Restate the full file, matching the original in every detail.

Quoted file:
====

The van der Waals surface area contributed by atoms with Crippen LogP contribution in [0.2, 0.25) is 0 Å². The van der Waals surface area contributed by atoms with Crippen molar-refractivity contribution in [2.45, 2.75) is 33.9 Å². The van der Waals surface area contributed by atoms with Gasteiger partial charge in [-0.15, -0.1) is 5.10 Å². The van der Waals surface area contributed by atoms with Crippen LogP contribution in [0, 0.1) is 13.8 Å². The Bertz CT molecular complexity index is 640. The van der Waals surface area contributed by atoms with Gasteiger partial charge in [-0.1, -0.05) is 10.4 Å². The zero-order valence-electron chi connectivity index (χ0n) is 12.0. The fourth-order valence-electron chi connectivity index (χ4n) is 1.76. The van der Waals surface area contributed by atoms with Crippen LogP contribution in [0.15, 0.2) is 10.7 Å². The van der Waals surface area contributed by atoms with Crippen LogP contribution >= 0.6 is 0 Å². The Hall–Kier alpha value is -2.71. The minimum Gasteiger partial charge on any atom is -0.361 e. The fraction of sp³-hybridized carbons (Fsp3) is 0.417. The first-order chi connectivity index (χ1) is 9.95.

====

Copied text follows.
The van der Waals surface area contributed by atoms with Crippen LogP contribution in [0.2, 0.25) is 0 Å². The van der Waals surface area contributed by atoms with Crippen molar-refractivity contribution in [2.45, 2.75) is 33.9 Å². The van der Waals surface area contributed by atoms with Gasteiger partial charge in [-0.15, -0.1) is 5.10 Å². The van der Waals surface area contributed by atoms with Crippen LogP contribution in [0, 0.1) is 13.8 Å². The Bertz CT molecular complexity index is 640. The van der Waals surface area contributed by atoms with Gasteiger partial charge in [-0.1, -0.05) is 10.4 Å². The zero-order valence-electron chi connectivity index (χ0n) is 12.0. The fourth-order valence-electron chi connectivity index (χ4n) is 1.76. The van der Waals surface area contributed by atoms with Crippen LogP contribution in [0.15, 0.2) is 10.7 Å². The van der Waals surface area contributed by atoms with Crippen LogP contribution >= 0.6 is 0 Å². The Hall–Kier alpha value is -2.71. The minimum Gasteiger partial charge on any atom is -0.361 e. The fraction of sp³-hybridized carbons (Fsp3) is 0.417. The first-order chi connectivity index (χ1) is 9.95.